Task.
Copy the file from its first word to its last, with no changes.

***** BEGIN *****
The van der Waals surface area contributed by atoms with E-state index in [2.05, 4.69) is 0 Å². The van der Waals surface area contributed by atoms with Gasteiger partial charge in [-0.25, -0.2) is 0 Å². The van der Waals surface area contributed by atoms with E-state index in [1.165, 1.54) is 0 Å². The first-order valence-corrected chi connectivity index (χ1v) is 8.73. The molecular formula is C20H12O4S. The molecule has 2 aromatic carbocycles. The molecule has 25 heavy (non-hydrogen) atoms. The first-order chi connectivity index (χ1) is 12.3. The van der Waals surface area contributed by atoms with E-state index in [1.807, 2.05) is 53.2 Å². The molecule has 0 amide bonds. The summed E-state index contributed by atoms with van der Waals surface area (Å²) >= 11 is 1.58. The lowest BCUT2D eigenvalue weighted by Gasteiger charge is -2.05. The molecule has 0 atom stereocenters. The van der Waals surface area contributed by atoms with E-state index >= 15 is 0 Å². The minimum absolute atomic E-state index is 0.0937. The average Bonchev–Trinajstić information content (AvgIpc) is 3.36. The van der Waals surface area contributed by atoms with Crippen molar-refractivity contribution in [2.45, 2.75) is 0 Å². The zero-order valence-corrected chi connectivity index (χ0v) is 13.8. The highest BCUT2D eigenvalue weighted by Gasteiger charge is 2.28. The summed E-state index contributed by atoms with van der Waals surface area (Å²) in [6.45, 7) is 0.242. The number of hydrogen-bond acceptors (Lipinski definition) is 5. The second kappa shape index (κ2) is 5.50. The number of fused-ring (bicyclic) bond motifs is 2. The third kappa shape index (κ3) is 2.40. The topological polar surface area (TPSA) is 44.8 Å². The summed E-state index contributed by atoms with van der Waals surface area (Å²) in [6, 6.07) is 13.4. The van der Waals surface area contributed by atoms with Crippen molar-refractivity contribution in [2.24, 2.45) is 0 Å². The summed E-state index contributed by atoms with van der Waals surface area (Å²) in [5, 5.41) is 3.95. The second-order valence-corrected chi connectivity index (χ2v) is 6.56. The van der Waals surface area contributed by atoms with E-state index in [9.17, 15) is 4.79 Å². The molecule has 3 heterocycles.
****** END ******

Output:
The van der Waals surface area contributed by atoms with E-state index in [2.05, 4.69) is 0 Å². The van der Waals surface area contributed by atoms with Gasteiger partial charge in [-0.25, -0.2) is 0 Å². The van der Waals surface area contributed by atoms with E-state index in [1.165, 1.54) is 0 Å². The first-order valence-corrected chi connectivity index (χ1v) is 8.73. The molecular formula is C20H12O4S. The molecule has 2 aromatic carbocycles. The molecule has 25 heavy (non-hydrogen) atoms. The first-order chi connectivity index (χ1) is 12.3. The van der Waals surface area contributed by atoms with E-state index in [1.807, 2.05) is 53.2 Å². The molecule has 0 amide bonds. The summed E-state index contributed by atoms with van der Waals surface area (Å²) >= 11 is 1.58. The lowest BCUT2D eigenvalue weighted by Gasteiger charge is -2.05. The molecule has 0 atom stereocenters. The van der Waals surface area contributed by atoms with E-state index >= 15 is 0 Å². The minimum absolute atomic E-state index is 0.0937. The average Bonchev–Trinajstić information content (AvgIpc) is 3.36. The van der Waals surface area contributed by atoms with Crippen molar-refractivity contribution in [2.45, 2.75) is 0 Å². The zero-order valence-corrected chi connectivity index (χ0v) is 13.8. The highest BCUT2D eigenvalue weighted by Gasteiger charge is 2.28. The summed E-state index contributed by atoms with van der Waals surface area (Å²) in [6.45, 7) is 0.242. The number of hydrogen-bond acceptors (Lipinski definition) is 5. The second kappa shape index (κ2) is 5.50. The number of fused-ring (bicyclic) bond motifs is 2. The third kappa shape index (κ3) is 2.40. The topological polar surface area (TPSA) is 44.8 Å². The summed E-state index contributed by atoms with van der Waals surface area (Å²) in [6, 6.07) is 13.4. The van der Waals surface area contributed by atoms with Crippen molar-refractivity contribution in [2.24, 2.45) is 0 Å². The summed E-state index contributed by atoms with van der Waals surface area (Å²) in [5, 5.41) is 3.95. The second-order valence-corrected chi connectivity index (χ2v) is 6.56. The van der Waals surface area contributed by atoms with E-state index in [9.17, 15) is 4.79 Å². The molecule has 3 heterocycles.